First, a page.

Out of respect and appreciation for what that veteran did to obtain or preserve the way of life enjoyed by you and yours today, please consider taking the time to assure he/she is properly remembered. Please photograph the headstone and note the cemetery name and grave location. You may then initiate an application form which will cause a new headstone to be prepared, shipped and placed. The US Department of Veterans Affairs is responsible for such and their web site is: http://www.cem.va.gov/cem/hm_hm.asp.

This good deed will take some administrative effort, but when comparing what that veteran initially did for you, there really is no comparison.

Please let me know of your involvement in any such project at RVChandler @ aol.com
A GLIMPSE INTO THE LIFE OF . . .
Mary Elizabeth Chandler Chamberlin
1st Lt. George Barrett
Annie Chamberlin

by Sharon RossWhile researching my husbands Chandler lines I discovered a connection to a piece of Black History during the Civil War., the First South Carolina Volunteers The “piece” of that history came in the form of a baby, Annie Chamberlin, where she visited her daddy while he was serving with the First South Carolina Volunteers. It was her job to “review troops”, inspect barracks, and to sing which she performed all to perfection even though she was but a babe in arms. Annie was born in 1862/63, Brighton, Middlesex Co. Ma., the daughter of 1st Lt. George Barrett and Mary Elizabeth (Chandler) Chamberlin.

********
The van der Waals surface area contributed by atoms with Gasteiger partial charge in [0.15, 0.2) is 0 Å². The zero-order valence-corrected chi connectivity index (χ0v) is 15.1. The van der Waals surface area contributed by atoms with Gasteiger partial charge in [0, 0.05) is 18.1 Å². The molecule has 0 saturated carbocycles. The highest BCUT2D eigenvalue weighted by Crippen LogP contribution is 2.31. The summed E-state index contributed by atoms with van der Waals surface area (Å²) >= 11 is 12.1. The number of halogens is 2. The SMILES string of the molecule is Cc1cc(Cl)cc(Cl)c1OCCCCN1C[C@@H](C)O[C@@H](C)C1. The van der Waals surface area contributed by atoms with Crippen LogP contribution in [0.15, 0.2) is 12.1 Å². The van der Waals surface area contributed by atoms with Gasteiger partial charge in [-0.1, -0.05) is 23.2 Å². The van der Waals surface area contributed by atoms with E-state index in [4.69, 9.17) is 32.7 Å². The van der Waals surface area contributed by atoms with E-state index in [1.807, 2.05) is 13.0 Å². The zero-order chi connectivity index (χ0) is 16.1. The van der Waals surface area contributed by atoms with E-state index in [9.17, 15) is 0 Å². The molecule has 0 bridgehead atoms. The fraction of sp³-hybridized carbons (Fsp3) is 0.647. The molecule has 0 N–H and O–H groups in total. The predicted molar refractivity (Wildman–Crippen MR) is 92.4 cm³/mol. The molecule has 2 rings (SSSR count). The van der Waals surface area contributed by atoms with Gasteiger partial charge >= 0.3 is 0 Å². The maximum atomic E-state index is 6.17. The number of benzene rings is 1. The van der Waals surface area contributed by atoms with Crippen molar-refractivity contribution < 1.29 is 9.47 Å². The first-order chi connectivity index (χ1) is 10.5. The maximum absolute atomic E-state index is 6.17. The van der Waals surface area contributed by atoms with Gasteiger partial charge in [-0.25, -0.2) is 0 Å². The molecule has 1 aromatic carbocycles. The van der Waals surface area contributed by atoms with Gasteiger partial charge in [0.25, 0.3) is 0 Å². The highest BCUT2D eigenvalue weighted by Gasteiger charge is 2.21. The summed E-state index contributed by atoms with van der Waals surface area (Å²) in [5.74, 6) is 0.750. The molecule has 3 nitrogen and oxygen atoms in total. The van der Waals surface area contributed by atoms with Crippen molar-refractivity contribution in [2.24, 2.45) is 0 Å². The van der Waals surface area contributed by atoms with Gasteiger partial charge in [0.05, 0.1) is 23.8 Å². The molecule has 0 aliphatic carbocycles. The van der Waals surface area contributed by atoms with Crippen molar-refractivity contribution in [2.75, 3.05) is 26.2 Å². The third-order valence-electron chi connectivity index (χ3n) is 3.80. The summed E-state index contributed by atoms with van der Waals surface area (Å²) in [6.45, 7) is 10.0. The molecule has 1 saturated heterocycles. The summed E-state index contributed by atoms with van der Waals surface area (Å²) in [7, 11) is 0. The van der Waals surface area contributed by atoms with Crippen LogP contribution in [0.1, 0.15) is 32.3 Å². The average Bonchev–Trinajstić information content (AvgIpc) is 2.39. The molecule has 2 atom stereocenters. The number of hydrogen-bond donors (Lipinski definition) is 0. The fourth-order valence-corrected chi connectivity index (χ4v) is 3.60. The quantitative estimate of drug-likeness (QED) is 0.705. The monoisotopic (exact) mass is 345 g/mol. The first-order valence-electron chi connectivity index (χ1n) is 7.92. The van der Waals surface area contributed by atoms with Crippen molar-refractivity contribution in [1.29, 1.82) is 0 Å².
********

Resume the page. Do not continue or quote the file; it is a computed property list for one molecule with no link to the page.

Mary Elizabeth Chandler was b. abt 1837 in Minot, (then Cumberland Co.) Maine to Reuben and Mary (Parcher) Chandler. Reuben and Mary (Parcher) Chandler seem to be lost to my families history right now, but their daughter Mary is found marrying George B. Chamberlin on 28 Nov 1860 in Brighton, Mass. As with all young lovers, when hearing the drumbeats of war, their idyllic times were ended when Pvt.George B. Chamberlin was mustered into the 11th Independent Battery Massachusetts Light Battery on Aug 15 1862 at Boston, Massachusetts. This Battery was composed mostly of Boston men and was the only nine month battery from the state. George was mustered out on 25 May 1863 in Boston. He was recommissioned as I find in George’s military papers that he was commissioned as lst Lieut. Quartermaster in the 33rd. Regiment U. S. Colored Infantry, Beaufort. South Carolina on 29 Aug 1863. He was honorably discharged 13 Feb 1866. Baby Annie is written about in Chapter 8 of Col. Higginson’s book, the chapter titled, Baby of the Regiment of which I will excerpt a portion.

On November (1863) in Beaufort, South Carolina, morning finds Annie’s father full of excitement as he tells Col. Higgenson that there is “great news for the regiment”, “my wife and baby are coming by the next steamer!” The Col, a bit taken aback , counter with, “There was a pass sent to your wife, but nothing about a baby!” “But the baby was included in the pass,” replied the triumphant father-of-a-family. “You don’t suppose my wife would come without her baby! Besides, the pass itself permits her to bring necessary baggage, and is not a baby six months old necessary baggage?” The Col bemoaned about the chillyness of the South Carolina weather at night causing ice on the water buckets and the heat during the mid-day. That was met with a “trust me” remark and off went George whistling, tell others of his joyful news on his way to his tent.

This tent was turned into “wonders of comfort” as posts and rafters, a raised floor a great chimney and a door with hinges were installed. The regimental carpenter made a cradle and a bedstead high enough for the cradle to go under. A red carpet covered a large portion of the floor. Soon the steamer and Baby and her mother (Mary Chandler) arrived.